Electroconvulsive Therapy, with Clozapine, Shows Promise for Patients with Treatment-Resistant Schizophrenia

Electroconvulsive Therapy, with Clozapine, Shows Promise for Patients with Treatment-Resistant Schizophrenia

Posted: September 16, 2014

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Among people with schizophrenia, one-fifth to one-third do not respond to antipsychotic medications. Studies have shown that in this group of “treatment-resistant” patients, up to 70 percent do not experience an alleviation of their symptoms, even from clozapine. Researchers have long been seeking an alternative, or supplemental, treatment to help more effectively treat symptoms of psychosis.

A new study published online August 26th in The American Journal of Psychiatry, involving five NARSAD Grantees from Zucker Hillside Hospital in Glen Oaks, New York, shows that electroconvulsive therapy (ECT) combined with treatment with clozapine, can reduce the severity of psychosis in treatment-resistant patients. ECT involves passing electrical current through the brain to induce a seizure that somehow leads to an improvement in brain function. Modern ECT has been modified from the sort used in the middle part of the 20th century, with different waveforms, seizure thresholds, and electrode placements developed to reduce the possibility of memory loss and negative side effects of earlier ECT.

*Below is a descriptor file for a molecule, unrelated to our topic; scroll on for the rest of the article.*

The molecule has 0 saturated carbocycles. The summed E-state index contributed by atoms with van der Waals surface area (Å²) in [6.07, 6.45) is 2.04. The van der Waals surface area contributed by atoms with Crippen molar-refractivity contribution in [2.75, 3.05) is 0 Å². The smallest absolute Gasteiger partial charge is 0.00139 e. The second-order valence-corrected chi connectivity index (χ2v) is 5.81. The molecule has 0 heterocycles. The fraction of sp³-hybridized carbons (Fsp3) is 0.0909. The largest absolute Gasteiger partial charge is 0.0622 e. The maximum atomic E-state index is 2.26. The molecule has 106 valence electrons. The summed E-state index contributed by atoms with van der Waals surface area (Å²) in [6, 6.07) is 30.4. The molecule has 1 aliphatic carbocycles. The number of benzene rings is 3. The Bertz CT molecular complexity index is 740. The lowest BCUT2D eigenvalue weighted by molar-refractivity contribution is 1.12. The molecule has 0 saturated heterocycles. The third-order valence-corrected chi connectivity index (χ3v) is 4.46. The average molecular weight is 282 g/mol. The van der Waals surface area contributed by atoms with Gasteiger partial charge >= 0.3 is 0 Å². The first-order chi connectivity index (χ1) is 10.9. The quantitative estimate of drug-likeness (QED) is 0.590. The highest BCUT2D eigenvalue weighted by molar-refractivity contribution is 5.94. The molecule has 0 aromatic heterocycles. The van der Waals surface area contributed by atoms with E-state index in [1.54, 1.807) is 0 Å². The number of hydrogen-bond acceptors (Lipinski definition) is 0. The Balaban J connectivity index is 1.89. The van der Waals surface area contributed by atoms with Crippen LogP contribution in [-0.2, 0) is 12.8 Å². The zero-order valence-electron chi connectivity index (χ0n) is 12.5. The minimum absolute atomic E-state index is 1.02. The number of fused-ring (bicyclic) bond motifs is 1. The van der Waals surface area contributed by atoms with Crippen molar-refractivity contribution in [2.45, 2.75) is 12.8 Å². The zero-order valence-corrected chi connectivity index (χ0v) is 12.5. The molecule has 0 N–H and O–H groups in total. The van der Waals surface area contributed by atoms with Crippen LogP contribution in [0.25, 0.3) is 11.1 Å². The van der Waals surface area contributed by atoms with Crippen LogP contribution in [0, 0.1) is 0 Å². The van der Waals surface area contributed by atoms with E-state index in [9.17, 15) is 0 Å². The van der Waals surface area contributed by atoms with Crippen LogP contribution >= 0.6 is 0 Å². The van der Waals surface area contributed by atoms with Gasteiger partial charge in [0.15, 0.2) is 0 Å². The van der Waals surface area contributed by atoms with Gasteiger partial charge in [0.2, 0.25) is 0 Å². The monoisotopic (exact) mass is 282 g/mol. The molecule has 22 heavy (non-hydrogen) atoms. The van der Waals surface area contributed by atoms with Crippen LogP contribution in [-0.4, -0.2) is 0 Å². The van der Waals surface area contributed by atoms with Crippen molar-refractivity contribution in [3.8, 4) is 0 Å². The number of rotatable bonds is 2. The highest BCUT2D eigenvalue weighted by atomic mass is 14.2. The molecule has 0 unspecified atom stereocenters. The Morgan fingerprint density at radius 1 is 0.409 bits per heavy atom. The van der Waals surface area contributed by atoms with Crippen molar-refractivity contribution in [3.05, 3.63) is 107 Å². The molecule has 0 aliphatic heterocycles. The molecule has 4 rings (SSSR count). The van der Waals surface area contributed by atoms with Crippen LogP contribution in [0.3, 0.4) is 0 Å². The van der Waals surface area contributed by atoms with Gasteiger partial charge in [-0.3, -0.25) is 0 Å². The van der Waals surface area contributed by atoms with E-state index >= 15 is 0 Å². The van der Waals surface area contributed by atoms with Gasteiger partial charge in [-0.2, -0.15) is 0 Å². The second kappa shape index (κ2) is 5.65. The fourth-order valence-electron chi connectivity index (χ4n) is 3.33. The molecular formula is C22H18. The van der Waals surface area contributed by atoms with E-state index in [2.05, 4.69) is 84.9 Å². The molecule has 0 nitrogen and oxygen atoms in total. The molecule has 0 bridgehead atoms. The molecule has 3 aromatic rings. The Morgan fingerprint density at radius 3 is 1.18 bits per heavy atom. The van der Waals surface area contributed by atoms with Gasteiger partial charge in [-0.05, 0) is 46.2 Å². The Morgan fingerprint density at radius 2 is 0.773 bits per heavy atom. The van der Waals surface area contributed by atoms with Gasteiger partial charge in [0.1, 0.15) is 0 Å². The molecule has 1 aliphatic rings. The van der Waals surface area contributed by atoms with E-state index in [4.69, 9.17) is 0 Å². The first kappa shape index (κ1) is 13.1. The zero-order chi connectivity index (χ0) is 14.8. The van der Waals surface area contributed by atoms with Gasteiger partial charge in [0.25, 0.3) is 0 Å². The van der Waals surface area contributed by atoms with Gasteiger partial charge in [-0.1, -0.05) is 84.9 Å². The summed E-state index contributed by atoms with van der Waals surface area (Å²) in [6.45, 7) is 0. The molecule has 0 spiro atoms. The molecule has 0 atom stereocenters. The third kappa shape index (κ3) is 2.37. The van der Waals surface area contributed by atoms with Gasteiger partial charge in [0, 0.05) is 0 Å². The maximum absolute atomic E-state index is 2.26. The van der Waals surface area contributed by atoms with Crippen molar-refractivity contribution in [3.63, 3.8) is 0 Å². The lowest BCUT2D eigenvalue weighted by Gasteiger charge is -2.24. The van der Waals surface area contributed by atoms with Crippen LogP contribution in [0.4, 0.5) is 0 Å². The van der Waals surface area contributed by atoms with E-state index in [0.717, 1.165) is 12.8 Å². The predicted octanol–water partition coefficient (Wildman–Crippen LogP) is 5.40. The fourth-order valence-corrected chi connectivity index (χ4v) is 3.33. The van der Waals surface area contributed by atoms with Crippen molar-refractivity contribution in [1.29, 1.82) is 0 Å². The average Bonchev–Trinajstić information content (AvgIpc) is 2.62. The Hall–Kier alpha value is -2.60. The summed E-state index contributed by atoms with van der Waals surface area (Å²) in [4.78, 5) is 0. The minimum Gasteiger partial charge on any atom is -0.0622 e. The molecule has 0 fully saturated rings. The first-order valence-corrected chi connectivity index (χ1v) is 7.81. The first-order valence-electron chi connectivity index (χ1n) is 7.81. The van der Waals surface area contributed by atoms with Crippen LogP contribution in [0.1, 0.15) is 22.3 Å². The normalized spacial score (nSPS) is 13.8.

The new study led by Georgios Petrides, M.D., and including Foundation Scientific Council members Nina Schooler, Ph.D., (1998 NARSAD Distinguished Investigator Grantee) and Anil Malhotra, M.D., (three-time NARSAD Grantee) along with former NARSAD Grantees Chitra Malur, M.D., Raphael Braga, M.D., Terry Goldberg, Ph.D., and other colleagues, involved a group of 39 patients with treatment-resistant schizophrenia. Over eight weeks, 19 patients took clozapine only, and 20 patients were given clozapine plus ECT treatment. Those receiving ECT had three sessions per week for the first four weeks, then two sessions per week for the last four weeks.

The researchers report that ECT reduced symptoms of psychosis by at least 40 percent in half of the patients receiving ECT (n = 10) at the end of the eight weeks. None in the clozapine-only group showed this level of improvement in symptoms. Significant improvement in the symptoms between the two groups emerged by week three and was maintained throughout the rest of the trial.

At the end of the initial eight weeks, the clozapine-only group was then given ECT as well. Half of this group (n = 9) also showed a pronounced decrease in psychosis symptoms. “These are among the highest response rates ever recorded in this patient population,” the researchers wrote. The treatment was also deemed safe, with only mild side effects.

Future studies will have to probe how long these improvements persist and whether maintenance treatments would be required, as is done when ECT is used to treat resistant depression. If larger studies bear out the safety and efficacy findings, the addition of ECT may significantly expand the options for patients with treatment-resistant schizophrenia.

Read the abstract of this research paper.

To learn more about this research, visit the Schizophrenia Research Forum.